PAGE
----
When Quaker Honor Bright sails from Bristol with her sister, she is fleeing heartache for a new life in America, far from home. But tragedy leaves her alone and vulnerable, torn between two worlds and dependent on the kindness of strangers, and life in 1850s Ohio is precarious and unsentimental.

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The marble collector, by Cecelia Ahern

'The Marble Collector' tells the story of a woman who discovers a collection of marbles in her father's belongings. On learning that part of the collection is missing, she embarks on a quest to relocate the missing marbles to complete the collection and also to understand and complete the picture of a man she realises she never fully knew. As she uncovers the story of a damaged childhood, she also comes to understand what is missing in herself. Moving, thought-provoking and uplifting, 'The Marble Collector' is a love story between a daughter and her father, and a man and his memories.

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The real silent witnesses: shocking cases from the world of forensic science, by Wensley Clarkson

Since even before the first season of 'Silent Witness' in 1996, forensic science has played an increasingly important role in the investigation of violent crimes. With a boom in cold-blooded cases throughout the 1980s, police began to rely on DNA evidence to help them find perpetrators and since then forensic science has taken off as a powerful tool in solving murders. Bestselling true crime author Wensley Clarkson takes us beyond the headlines to examine the real-life stories where forensics have played a crucial role. He speaks to experts who have worked on the most gruesome, most chilling and most shocking crime scenes and explains how notorious criminal cases from across the world were solved.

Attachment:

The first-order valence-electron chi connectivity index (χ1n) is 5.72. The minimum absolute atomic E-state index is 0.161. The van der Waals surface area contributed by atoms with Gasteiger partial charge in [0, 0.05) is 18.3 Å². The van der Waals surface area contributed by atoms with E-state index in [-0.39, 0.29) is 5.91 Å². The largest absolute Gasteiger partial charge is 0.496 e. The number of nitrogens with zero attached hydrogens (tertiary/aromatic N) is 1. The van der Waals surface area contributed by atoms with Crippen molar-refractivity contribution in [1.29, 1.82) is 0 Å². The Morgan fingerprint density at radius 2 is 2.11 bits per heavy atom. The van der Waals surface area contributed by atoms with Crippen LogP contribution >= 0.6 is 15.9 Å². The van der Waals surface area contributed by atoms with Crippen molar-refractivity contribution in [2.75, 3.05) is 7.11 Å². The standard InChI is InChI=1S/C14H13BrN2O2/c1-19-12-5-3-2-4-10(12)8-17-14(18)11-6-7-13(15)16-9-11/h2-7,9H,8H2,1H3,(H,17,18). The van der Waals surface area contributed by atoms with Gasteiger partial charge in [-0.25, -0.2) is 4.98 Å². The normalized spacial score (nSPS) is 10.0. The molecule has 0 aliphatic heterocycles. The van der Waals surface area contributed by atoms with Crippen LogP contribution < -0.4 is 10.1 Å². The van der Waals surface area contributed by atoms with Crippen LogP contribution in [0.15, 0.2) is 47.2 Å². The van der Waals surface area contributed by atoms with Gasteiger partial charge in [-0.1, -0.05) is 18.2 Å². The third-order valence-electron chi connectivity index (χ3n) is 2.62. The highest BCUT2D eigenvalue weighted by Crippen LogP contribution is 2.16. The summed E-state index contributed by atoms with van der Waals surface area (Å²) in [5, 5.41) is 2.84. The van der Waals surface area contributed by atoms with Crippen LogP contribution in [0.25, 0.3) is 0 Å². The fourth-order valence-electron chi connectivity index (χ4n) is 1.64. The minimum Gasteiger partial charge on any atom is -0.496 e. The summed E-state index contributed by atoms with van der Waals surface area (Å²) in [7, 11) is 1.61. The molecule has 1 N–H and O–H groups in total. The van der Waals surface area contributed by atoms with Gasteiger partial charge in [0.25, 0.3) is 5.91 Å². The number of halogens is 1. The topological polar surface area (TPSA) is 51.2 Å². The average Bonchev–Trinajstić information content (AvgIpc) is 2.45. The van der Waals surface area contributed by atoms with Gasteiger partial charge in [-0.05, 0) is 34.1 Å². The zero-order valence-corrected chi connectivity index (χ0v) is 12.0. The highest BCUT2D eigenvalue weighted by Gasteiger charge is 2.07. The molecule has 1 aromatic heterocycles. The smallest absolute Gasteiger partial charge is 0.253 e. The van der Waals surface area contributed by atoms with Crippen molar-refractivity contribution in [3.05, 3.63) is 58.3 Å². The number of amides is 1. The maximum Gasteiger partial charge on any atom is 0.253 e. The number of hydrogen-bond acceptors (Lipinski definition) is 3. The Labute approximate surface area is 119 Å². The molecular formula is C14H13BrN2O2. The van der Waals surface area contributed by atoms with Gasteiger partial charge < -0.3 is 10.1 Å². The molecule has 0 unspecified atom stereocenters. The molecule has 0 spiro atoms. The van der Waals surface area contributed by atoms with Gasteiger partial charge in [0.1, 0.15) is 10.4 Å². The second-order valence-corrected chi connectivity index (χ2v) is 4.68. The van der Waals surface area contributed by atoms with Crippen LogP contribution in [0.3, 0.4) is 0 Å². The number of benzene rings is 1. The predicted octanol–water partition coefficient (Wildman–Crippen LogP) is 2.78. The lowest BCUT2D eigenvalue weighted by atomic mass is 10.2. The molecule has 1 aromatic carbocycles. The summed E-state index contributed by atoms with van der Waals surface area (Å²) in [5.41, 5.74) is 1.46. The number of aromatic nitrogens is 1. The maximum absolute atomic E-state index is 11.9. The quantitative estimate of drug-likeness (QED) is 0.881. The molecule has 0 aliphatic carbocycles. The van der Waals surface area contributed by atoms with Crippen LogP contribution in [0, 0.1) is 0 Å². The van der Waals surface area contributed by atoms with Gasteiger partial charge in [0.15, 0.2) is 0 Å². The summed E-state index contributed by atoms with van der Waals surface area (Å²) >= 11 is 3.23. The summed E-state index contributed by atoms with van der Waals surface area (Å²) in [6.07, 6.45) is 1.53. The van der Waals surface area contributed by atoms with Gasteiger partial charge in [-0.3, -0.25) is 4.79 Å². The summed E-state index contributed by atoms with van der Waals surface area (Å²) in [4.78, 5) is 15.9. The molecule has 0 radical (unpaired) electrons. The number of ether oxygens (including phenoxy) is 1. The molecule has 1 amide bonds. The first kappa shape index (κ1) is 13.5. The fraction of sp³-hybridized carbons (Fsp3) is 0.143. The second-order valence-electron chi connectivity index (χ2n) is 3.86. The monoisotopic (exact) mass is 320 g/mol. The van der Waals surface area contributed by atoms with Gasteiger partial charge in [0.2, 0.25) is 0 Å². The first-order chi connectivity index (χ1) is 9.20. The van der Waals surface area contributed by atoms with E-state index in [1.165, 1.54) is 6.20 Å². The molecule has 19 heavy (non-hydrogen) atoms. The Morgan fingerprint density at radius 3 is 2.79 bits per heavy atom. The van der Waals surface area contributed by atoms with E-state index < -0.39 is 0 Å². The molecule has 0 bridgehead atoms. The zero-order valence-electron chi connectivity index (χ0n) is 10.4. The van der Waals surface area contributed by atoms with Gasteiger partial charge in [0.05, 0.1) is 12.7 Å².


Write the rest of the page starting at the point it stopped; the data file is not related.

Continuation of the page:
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The locksmith, by Linda Calvey

They grew up with nothing. Just a regular family scraping by, living an honest life while crime ruled the East End. Until all that honesty and all that hard work left them with nothing. Poor, destitute and hungry, young Ruby decides to pull them from the ashes. It starts as one job, one step outside the law. Yet that one step sets her on a path - straight to the top. But in the East End you don't build an empire without making a few enemies.

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When I was you, by Amber Garza

Kelly Medina's son left for college a year ago and now she feels totally alone. So when she discovers that a single mother also called Kelly Medina has moved to her town, it's an unexpected reminder of the life she used to live. For days, Kelly can't stop thinking about the woman who shares her name, who has a baby son she can still hold and her whole life ahead of her. She can't help looking for her: at the grocery store, at the gym, on social media. When they happen to bump into each other outside a pediatrician's office, simple curiosity gets the better of them both. Their unlikely friendship brings Kelly a renewed sense of purpose. But the relationship quickly turns to obsession, and when one Kelly disappears the other one may know why.